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Monday, April 30, 2012 11:54 PM


Ron Paul vs. Paul Krugman: Fed ‘Reckless’ to Allow High Jobless Rate, Say Krugman; "Mission Impossible" says Mish


I listened to the debate today on Bloomberg between Ron Paul and Paul Krugman.



Link if video does not play: Krugman Says Fed ‘Reckless’ to Allow High Jobless Rate

I do not feel Ron Paul did a very good job at making his points, and I certainly wish Ron Paul was a more charismatic speaker.

However, Paul Krugman made at least one preposterous statement. In contrast, Ron Paul simply failed to drive home his points clearly and precisely.

Said Krugman "The reckless thing is to allow mass unemployment to continue".

The statement is absurd. Although the Fed does have a dual mandate on employment and inflation, as I have pointed out on numerous occasions, the Fed's Dual Mandate Is Mission Impossible

Here's the deal.

1. The Fed can control money supply but it will have no control over interest rates (or anything else).

2. The Fed can control short-term interest rates, but then it would have no control over money supply (or anything else).

That is the full and complete extent of the Fed's "control". Note that neither price stability nor unemployment is in either equation. The reason is the Fed controls neither.

The result of all the recent Fed printing is a big yawn, otherwise known as excessive reserves as the following chart shows.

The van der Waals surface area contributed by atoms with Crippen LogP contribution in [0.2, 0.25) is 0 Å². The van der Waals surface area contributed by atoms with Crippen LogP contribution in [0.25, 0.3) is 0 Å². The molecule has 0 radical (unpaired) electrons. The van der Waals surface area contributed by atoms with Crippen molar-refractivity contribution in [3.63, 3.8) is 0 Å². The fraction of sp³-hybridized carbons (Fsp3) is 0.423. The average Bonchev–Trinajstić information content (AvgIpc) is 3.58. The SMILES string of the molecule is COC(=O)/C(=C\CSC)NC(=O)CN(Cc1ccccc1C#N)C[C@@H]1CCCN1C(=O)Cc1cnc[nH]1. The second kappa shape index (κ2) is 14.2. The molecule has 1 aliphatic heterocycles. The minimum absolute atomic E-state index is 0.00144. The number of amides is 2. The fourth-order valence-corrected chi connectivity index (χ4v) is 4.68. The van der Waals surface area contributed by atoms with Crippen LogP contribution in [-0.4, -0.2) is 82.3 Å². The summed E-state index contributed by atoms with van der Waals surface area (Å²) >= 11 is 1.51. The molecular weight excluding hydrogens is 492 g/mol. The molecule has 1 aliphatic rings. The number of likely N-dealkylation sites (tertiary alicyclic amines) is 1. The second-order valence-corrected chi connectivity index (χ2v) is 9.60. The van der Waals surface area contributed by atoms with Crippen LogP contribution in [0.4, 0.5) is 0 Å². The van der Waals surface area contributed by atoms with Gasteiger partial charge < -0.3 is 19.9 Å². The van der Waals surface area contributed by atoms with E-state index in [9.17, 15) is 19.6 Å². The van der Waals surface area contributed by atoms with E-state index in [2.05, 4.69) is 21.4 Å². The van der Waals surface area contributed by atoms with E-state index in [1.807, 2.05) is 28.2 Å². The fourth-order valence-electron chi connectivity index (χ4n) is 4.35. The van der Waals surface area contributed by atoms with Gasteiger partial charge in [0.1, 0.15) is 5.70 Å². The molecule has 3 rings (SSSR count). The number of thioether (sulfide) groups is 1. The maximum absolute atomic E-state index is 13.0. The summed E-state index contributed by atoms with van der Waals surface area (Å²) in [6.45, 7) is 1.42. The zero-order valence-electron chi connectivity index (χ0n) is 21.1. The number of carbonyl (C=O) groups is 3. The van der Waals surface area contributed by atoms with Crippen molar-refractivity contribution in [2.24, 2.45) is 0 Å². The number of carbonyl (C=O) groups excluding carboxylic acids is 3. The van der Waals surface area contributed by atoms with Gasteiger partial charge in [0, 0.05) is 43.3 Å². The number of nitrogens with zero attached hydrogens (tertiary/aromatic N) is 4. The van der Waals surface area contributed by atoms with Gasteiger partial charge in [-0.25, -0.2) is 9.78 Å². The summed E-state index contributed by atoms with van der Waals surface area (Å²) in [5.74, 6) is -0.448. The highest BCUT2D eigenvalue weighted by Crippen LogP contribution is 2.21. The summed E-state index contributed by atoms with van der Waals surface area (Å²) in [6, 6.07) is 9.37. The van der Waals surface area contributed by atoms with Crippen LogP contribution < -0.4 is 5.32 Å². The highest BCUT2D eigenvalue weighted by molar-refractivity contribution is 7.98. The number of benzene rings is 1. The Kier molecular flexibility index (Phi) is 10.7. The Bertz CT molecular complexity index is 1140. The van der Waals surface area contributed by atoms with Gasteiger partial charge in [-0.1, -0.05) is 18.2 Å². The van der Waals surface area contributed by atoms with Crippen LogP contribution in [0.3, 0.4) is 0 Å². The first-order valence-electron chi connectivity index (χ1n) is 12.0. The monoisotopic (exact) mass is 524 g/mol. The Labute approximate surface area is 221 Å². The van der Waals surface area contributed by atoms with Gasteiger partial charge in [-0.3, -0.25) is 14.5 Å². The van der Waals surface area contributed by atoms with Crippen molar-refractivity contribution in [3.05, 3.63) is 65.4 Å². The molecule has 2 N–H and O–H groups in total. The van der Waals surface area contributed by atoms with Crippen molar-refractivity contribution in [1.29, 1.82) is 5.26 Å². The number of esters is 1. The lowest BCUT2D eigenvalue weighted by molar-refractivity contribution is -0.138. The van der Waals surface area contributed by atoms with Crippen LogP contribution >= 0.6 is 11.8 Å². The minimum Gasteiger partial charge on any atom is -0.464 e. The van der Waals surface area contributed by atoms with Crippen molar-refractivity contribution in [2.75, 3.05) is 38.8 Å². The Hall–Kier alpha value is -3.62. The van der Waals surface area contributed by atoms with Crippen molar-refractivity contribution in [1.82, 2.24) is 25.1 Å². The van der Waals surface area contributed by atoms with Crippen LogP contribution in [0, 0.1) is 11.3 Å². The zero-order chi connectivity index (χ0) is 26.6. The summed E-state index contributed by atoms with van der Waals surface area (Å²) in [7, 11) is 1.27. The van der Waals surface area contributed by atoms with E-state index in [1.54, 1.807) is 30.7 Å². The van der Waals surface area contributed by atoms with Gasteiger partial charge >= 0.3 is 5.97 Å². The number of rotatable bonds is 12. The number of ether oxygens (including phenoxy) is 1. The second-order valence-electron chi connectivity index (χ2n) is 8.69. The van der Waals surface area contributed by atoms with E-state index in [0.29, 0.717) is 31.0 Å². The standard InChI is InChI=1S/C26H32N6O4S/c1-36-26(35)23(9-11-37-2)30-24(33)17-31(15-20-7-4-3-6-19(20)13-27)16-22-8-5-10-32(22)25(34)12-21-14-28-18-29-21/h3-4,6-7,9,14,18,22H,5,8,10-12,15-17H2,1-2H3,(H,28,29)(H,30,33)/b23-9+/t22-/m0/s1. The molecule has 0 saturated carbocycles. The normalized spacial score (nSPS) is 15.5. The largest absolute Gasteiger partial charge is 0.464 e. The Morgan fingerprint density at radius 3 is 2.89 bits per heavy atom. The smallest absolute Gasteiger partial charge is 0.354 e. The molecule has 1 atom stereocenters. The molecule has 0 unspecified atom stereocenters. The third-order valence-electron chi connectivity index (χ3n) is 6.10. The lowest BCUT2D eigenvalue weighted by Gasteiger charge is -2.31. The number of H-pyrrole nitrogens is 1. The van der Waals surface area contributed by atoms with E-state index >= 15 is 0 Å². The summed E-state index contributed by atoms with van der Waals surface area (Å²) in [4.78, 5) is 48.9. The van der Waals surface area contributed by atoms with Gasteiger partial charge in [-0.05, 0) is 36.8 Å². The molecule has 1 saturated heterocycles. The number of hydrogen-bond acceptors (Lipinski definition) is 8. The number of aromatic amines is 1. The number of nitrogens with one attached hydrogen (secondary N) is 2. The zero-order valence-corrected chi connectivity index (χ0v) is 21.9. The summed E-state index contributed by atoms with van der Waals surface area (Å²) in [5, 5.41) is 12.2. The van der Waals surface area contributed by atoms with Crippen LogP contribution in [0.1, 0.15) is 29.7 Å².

Excess Reserves of Depository Institutions



Does that chart look like the Fed is in control? If so, control of what?
Excess Reserves Then and Now

The above "Mission Impossible" snip was written August 27, 2009. Excess reserves now look like this.



Printing More Money Likely to Cost Jobs

The Fed could print another $trillion tomorrow and I highly doubt if it would do anything but cost jobs. Yes, that's right "cost jobs".

How so?

It would likely increase speculation in food and commodity futures, especially energy. It would drive down interest rates on CDs further robbing those on fixed income who would have less to spend.

If commodity prices rose  but demand did not (which is what I expect would happen), it would add to cost pressures at businesses which in turn would likely fire workers.

The idea that the Fed can create jobs is ludicrous (the housing bubble and subsequent crash are proof enough) but that does not stop fools from preaching the message.

For more silly debates involving Krugman, please see Bernanke Calls Krugman "Reckless"; Krugman and Bernanke Both in Academic Wonderland Somewhere Deep in Outer Space

Mike "Mish" Shedlock
http://globaleconomicanalysis.blogspot.com
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